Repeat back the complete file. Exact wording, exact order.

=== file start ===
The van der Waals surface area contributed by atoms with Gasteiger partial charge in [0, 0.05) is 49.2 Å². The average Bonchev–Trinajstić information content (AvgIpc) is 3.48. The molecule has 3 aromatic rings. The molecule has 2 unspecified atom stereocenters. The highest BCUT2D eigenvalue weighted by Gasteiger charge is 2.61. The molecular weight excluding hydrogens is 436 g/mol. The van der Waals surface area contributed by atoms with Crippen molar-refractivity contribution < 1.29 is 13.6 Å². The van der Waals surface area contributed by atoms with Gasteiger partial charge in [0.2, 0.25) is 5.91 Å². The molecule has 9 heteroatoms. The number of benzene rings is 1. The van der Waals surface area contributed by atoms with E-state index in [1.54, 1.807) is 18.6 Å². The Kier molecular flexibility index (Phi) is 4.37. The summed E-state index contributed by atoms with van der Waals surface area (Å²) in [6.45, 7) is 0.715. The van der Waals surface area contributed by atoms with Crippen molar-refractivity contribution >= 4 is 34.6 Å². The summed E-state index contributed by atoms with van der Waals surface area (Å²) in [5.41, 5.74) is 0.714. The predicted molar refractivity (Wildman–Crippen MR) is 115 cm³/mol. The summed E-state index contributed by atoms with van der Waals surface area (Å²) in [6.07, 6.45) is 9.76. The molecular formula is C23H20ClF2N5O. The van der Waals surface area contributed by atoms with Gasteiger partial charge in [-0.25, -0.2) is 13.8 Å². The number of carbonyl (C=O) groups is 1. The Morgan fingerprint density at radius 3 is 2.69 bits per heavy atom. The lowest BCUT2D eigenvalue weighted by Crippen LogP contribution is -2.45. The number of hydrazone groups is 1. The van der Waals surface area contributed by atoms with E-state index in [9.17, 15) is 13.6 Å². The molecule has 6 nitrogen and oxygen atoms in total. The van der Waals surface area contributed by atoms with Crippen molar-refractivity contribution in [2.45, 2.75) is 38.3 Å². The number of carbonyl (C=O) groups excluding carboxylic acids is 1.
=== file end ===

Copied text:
The van der Waals surface area contributed by atoms with Gasteiger partial charge in [0, 0.05) is 49.2 Å². The average Bonchev–Trinajstić information content (AvgIpc) is 3.48. The molecule has 3 aromatic rings. The molecule has 2 unspecified atom stereocenters. The highest BCUT2D eigenvalue weighted by Gasteiger charge is 2.61. The molecular weight excluding hydrogens is 436 g/mol. The van der Waals surface area contributed by atoms with Crippen molar-refractivity contribution < 1.29 is 13.6 Å². The van der Waals surface area contributed by atoms with Gasteiger partial charge in [0.2, 0.25) is 5.91 Å². The molecule has 9 heteroatoms. The number of benzene rings is 1. The van der Waals surface area contributed by atoms with E-state index in [1.54, 1.807) is 18.6 Å². The Kier molecular flexibility index (Phi) is 4.37. The summed E-state index contributed by atoms with van der Waals surface area (Å²) in [6.45, 7) is 0.715. The van der Waals surface area contributed by atoms with Crippen molar-refractivity contribution >= 4 is 34.6 Å². The summed E-state index contributed by atoms with van der Waals surface area (Å²) in [5.41, 5.74) is 0.714. The predicted molar refractivity (Wildman–Crippen MR) is 115 cm³/mol. The summed E-state index contributed by atoms with van der Waals surface area (Å²) in [6.07, 6.45) is 9.76. The molecular formula is C23H20ClF2N5O. The van der Waals surface area contributed by atoms with Gasteiger partial charge in [-0.25, -0.2) is 13.8 Å². The number of carbonyl (C=O) groups is 1. The Morgan fingerprint density at radius 3 is 2.69 bits per heavy atom. The lowest BCUT2D eigenvalue weighted by Crippen LogP contribution is -2.45. The number of hydrazone groups is 1. The van der Waals surface area contributed by atoms with E-state index in [9.17, 15) is 13.6 Å². The molecule has 6 nitrogen and oxygen atoms in total. The van der Waals surface area contributed by atoms with Crippen molar-refractivity contribution in [2.45, 2.75) is 38.3 Å². The number of carbonyl (C=O) groups excluding carboxylic acids is 1.